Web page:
Ongoing Changes in Customer Services

As the price of oil rose above $150 a barrel, the airline industry responded by raising fares, cutting unprofitable routes, adding fuel surcharges, and implementing fees for services that passengers previously received at no cost.

With oil now below $120 a barrel, things may look better for the industry, but still have a long way to go before they actually look good.

I wrote before about Southwest Airlines and its unique ability to make a profit in this tumultuous time. In June Southwest Airlines CEO Gary Kelly told the Austin-American Statesman “We are expecting to take more market share. We are planning for that.” How quickly things change.

The Wall Street Journal reports that Southwest will reduce its schedule by almost 200 flights in January 2009. This is a reduction of almost 6% of its daily schedule of over 3,400 flights. In addition, Southwest will proceed with previous plans to add 14 aircraft to its fleet, but will accelerate the rate at which it retires others, leaving the size of its fleet relatively stable.

Southwest has made a profit in every quarter since 1991. It speaks badly for the industry if the nation’s most profitable airline sees the need to reduce service.

I do the majority of my flights on American Airlines. Many years ago American stopped serving meals in coach on domestic flights but thankfully continues to serve them on international flights. However, one airline may be setting the precedent of ending that service.

As part of a service cutback, United Airlines announced that it would stop serving complimentary meals in coach on flights to Europe, instead offering snack packs. And to make matters worse, they raised the cost of the snack packs from $7 to $9 each.

Happily, this turned out to be a victory for all travelers. So many people protested United’s actions that it canceled the change and will continue to serve hot meals in coach on flights to Europe.

The importance of this cannot be overstated. In an era when the airlines are continually adding fees and surcharges to their increasingly expensive tickets while at the same time reducing service, United’s passengers loudly said “Enough!” and the airline listened. This is an important lesson for all travelers: let the airlines know when you are unhappy, let them know you plan to take your business elsewhere. They cannot make any money if you stop flying with them! It’s good to see that the consumer still has some influence.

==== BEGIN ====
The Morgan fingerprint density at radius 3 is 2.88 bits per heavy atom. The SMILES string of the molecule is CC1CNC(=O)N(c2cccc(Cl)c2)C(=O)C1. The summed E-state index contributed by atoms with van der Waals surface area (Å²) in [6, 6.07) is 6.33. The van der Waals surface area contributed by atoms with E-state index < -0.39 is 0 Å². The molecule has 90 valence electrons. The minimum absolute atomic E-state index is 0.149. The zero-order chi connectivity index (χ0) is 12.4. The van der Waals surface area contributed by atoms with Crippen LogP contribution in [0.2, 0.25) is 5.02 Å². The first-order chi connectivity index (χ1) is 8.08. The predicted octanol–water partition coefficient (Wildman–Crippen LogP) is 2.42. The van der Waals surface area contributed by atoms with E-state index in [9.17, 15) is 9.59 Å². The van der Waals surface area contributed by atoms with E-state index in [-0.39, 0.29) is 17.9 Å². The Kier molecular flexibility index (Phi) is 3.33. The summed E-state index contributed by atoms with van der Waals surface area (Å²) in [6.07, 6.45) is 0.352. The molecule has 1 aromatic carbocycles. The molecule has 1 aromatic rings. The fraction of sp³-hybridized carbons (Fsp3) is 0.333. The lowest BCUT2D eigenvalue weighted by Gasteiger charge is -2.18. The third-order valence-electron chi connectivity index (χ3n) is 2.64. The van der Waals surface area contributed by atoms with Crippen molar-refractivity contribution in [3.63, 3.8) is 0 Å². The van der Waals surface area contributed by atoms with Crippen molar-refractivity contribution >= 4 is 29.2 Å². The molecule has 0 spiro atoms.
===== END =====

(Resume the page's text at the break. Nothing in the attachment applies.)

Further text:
However, United said that it would stop serving meals in business class on domestic flights, instead offering complimentary beverages and snack items, and this policy has not changed. The importance of this move cannot be ignored: while airlines have cut back on services to coach passengers, this marks the first time that an airline has reduced service to passengers buying the much more expensive (and profitable to the airline) business class tickets. Will any other airline follow suit? We’ll see. It will be interesting to see how many of United’s business class passengers take their business elsewhere.

Finally, US Airways announce that it would no longer award bonus miles to its Preferred status Dividend Miles members. The airline said “By reducing the number of bonus miles issued, US Airways is in a better position to withstand the impact of record fuel prices.”

So far, US Airways’ unhappy passengers have not been able to reverse this decision.

If I had elite status on US Airways Dividend Miles program, I would be looking for a new airline right now. One of the benefits I receive for my Platinum status on American Airlines is double AAdvantage miles on all flights. If the flight is 2,650 miles, I earn 5,300 miles. If that benefit were eliminated, my return on mileage runs would be so poor as to no longer make it worthwhile for me to do them. I hope AA will not follow US Airways in this decision.

The future of air travel
Sadly, air travel is starting to resemble restaurant service more and more. Passengers used to get free meals, free beverages, free blankets and pillows, a selection of newspapers on each flight, and paid no charge for checking their baggage. Those are the old days. We are now moving to restaurant-style a-la-carte pricing.

You go into a restaurant, and they give you a table to sit at, a chair to sit on, and silverware. You go onto an aircraft and you get a seat and a seatbelt.

Do you want an iced-tea at that restaurant? It will cost you $3. Do you want to check your bags at the airport? It will cost you $15 for the first bag, $25 for the second.

Would you like a salad at the restaurant? No problem, that will cost you up to $8. Do you want a snack pack on your flight? Again, no problem, that will cost as much as $9.

In each case, you will have to pay an additional fee every time you ask for something. We may see the day when travelers will have a Travel Options area they can use when making an online reservation. Once they reserve their seat, they will be able to use that area to reserve a pillow, a snack pack, and a blanket, and have the cost included in their purchase price.

The idea seems absurd today, but no more absurd than it seemed two years ago to think about charging passengers $15 to check their first piece of luggage.

When it comes to air travel, the good old days are gone.